Is ragi good for diabetes?

Ragi for diabetes

Shopping for groceries, the modern day hunter need not stalk the prey. He or she has to wade through supermarket aisles, resist temptation, and just stick to purchasing what’s needed. There’s the processed food section, the snack section, and the health-conscious food section. Diabetologists in Bangalore ask you to pass through this section with care and caution!

Health foods of the past – Diabetic Diet

When it comes to food, our taste profiles have changed drastically; however, they still revolve around craving for fatty, sugary, and savory substances. With access to a plethora of foods and the superfood bombardment on media, we are almost subliminally guided in our food choices.

As diet is a major contributor for many disease conditions like diabetes, heart problems, high blood pressure, and high cholesterol, our choice of foods is vital for our wellbeing. While it is great to pamper your craving for exotic foods once in a while, a diabetic diet is much more than a fleeting fancy in a supermarket.

The comeback of millets and whole grains after the onslaught of polished rice and wheat has given us many more options in terms of food. However, it also poses a “too many to choose from” situation. However, for a person with diabetes, this choice should be made by their diabetes doctor or their certified dietician.

Ragi for diabetes

Finger millets or ragi does not need any introduction for many from Karnataka, Maharashtra, Rajasthan, and many other parts of India. From ancient times, ragi is a food of choice for millions.

Be it the humble stava and sour porridge (ambil), the ragi mudde of Karnataka, bhakri of Maharashtra or the contemporary ragi biscuits, ragi is consumed in many forms. It has a distinct taste and is loaded with nutrients. Ragi health benefits are many; however is ragi good for diabetes? Can it be part of a diabetes diet plan? Let us see.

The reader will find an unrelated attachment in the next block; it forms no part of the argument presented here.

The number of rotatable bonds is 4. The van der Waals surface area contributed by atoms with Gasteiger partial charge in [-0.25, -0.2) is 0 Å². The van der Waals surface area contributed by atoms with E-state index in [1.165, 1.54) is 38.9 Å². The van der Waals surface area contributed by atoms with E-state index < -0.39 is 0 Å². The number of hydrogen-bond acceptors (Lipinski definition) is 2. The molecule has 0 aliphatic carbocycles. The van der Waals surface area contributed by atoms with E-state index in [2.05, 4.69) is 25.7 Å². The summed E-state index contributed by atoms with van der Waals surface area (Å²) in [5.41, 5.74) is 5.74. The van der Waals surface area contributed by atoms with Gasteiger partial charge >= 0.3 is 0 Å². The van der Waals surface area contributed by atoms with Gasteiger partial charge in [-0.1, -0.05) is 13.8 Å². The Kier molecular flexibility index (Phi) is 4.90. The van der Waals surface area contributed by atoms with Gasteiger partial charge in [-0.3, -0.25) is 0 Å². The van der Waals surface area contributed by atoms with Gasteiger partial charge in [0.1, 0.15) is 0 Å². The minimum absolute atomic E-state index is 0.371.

Ragi health benefits

Diabetologists in Bangalore state that consuming a diet based on finger millets or ragi result in lower plasma blood glucose levels. However, this benefit is more in whole finger millet than in the processed form.

The presence of certain anti-nutritional factors in whole ragi is responsible for increasing the time taken to absorb glucose generated during digestion. That is why consuming ragi-based diets result in low postprandial blood sugar levels, and lower mean peak rise in blood glucose levels.

Ragi is a good inclusion in a diabetes diet plan due to the higher dietary fiber content (higher than rice or wheat). Having said that, one has to be wary of the ragi options available in the supermarket as they are more of processed foods rather than whole ragi which is beneficial. Processed ragi glycemic index is in fact higher and can lead to high blood sugar levels.

Other whole ragi health benefits

  • Has anti-diabetic properties
  • Is gluten-free
  • Has high dietary fiber
  • Contains calcium
  • Rich in vitamin D
  • Assists in weight loss
  • Is full of antioxidants
  • Antimicrobial properties
  • Prevents ulceration of stomach
  • Known to prevent cancer
  • Has wound-healing properties
  • Anti-inflammatory properties
  • Prevents diarrhea
  • Known to reduce risk of atherosclerosis leading to heart problems

Ragi calories are lesser when compared to rice or wheat and so is a good inclusion in a diabetic diet for dinner or breakfast.